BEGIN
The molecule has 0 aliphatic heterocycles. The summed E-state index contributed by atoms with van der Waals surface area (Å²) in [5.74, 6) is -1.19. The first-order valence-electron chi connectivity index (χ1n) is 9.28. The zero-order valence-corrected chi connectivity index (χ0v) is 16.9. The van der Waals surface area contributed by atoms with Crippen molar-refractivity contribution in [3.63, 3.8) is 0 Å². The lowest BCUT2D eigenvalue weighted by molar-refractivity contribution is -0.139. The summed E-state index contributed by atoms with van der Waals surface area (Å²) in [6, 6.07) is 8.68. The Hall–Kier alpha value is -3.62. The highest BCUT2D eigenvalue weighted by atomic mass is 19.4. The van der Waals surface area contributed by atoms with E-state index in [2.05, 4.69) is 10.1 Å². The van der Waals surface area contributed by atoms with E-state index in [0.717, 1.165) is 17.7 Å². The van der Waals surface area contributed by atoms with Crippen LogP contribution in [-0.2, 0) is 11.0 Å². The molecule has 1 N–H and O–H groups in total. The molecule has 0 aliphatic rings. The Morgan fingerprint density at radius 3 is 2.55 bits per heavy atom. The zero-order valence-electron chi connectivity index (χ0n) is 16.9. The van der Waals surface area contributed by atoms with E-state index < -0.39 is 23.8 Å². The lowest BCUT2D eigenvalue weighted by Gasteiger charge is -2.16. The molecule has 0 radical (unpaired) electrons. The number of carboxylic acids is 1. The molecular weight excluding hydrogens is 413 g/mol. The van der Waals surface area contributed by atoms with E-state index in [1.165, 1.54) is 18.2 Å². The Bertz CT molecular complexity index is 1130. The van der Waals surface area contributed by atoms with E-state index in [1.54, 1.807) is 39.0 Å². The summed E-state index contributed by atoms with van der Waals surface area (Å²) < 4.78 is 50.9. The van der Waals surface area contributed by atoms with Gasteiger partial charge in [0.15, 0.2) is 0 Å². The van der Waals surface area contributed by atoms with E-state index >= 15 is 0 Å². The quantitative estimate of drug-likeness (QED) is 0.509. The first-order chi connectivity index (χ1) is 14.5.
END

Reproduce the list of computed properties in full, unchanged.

The molecule has 0 aliphatic heterocycles. The summed E-state index contributed by atoms with van der Waals surface area (Å²) in [5.74, 6) is -1.19. The first-order valence-electron chi connectivity index (χ1n) is 9.28. The zero-order valence-corrected chi connectivity index (χ0v) is 16.9. The van der Waals surface area contributed by atoms with Crippen molar-refractivity contribution in [3.63, 3.8) is 0 Å². The lowest BCUT2D eigenvalue weighted by molar-refractivity contribution is -0.139. The summed E-state index contributed by atoms with van der Waals surface area (Å²) in [6, 6.07) is 8.68. The Hall–Kier alpha value is -3.62. The highest BCUT2D eigenvalue weighted by atomic mass is 19.4. The van der Waals surface area contributed by atoms with E-state index in [2.05, 4.69) is 10.1 Å². The van der Waals surface area contributed by atoms with E-state index in [0.717, 1.165) is 17.7 Å². The van der Waals surface area contributed by atoms with Crippen LogP contribution in [-0.2, 0) is 11.0 Å². The molecule has 1 N–H and O–H groups in total. The molecule has 0 aliphatic rings. The Morgan fingerprint density at radius 3 is 2.55 bits per heavy atom. The zero-order valence-electron chi connectivity index (χ0n) is 16.9. The van der Waals surface area contributed by atoms with E-state index < -0.39 is 23.8 Å². The lowest BCUT2D eigenvalue weighted by Gasteiger charge is -2.16. The molecule has 0 radical (unpaired) electrons. The number of carboxylic acids is 1. The molecular weight excluding hydrogens is 413 g/mol. The van der Waals surface area contributed by atoms with E-state index in [1.165, 1.54) is 18.2 Å². The Bertz CT molecular complexity index is 1130. The van der Waals surface area contributed by atoms with E-state index in [1.54, 1.807) is 39.0 Å². The summed E-state index contributed by atoms with van der Waals surface area (Å²) < 4.78 is 50.9. The van der Waals surface area contributed by atoms with Gasteiger partial charge in [0.15, 0.2) is 0 Å². The van der Waals surface area contributed by atoms with E-state index >= 15 is 0 Å². The quantitative estimate of drug-likeness (QED) is 0.509. The first-order chi connectivity index (χ1) is 14.5.